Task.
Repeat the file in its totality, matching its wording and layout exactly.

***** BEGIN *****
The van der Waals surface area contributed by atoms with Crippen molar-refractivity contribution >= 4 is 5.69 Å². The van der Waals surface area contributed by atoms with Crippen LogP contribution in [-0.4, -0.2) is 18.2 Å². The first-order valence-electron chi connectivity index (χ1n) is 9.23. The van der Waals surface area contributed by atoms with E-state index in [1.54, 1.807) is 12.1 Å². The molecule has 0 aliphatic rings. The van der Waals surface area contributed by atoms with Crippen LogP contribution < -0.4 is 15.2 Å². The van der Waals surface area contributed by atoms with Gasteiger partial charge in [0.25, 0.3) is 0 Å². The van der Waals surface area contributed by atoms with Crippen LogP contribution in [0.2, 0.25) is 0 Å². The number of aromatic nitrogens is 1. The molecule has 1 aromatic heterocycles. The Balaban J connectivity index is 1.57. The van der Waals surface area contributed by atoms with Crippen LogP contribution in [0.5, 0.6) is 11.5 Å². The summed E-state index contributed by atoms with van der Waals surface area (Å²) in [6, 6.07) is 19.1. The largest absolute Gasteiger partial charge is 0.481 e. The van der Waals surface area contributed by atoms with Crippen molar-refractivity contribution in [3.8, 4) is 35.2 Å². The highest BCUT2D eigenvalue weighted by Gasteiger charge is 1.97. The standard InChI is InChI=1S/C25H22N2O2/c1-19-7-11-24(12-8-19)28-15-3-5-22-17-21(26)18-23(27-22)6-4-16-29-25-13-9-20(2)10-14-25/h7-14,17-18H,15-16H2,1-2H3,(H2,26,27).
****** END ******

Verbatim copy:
The van der Waals surface area contributed by atoms with Crippen molar-refractivity contribution >= 4 is 5.69 Å². The van der Waals surface area contributed by atoms with Crippen LogP contribution in [-0.4, -0.2) is 18.2 Å². The first-order valence-electron chi connectivity index (χ1n) is 9.23. The van der Waals surface area contributed by atoms with E-state index in [1.54, 1.807) is 12.1 Å². The molecule has 0 aliphatic rings. The van der Waals surface area contributed by atoms with Crippen LogP contribution < -0.4 is 15.2 Å². The van der Waals surface area contributed by atoms with Gasteiger partial charge in [0.25, 0.3) is 0 Å². The van der Waals surface area contributed by atoms with Crippen LogP contribution in [0.2, 0.25) is 0 Å². The number of aromatic nitrogens is 1. The molecule has 1 aromatic heterocycles. The Balaban J connectivity index is 1.57. The van der Waals surface area contributed by atoms with Crippen LogP contribution in [0.5, 0.6) is 11.5 Å². The summed E-state index contributed by atoms with van der Waals surface area (Å²) in [6, 6.07) is 19.1. The largest absolute Gasteiger partial charge is 0.481 e. The van der Waals surface area contributed by atoms with Crippen molar-refractivity contribution in [3.8, 4) is 35.2 Å². The highest BCUT2D eigenvalue weighted by Gasteiger charge is 1.97. The standard InChI is InChI=1S/C25H22N2O2/c1-19-7-11-24(12-8-19)28-15-3-5-22-17-21(26)18-23(27-22)6-4-16-29-25-13-9-20(2)10-14-25/h7-14,17-18H,15-16H2,1-2H3,(H2,26,27).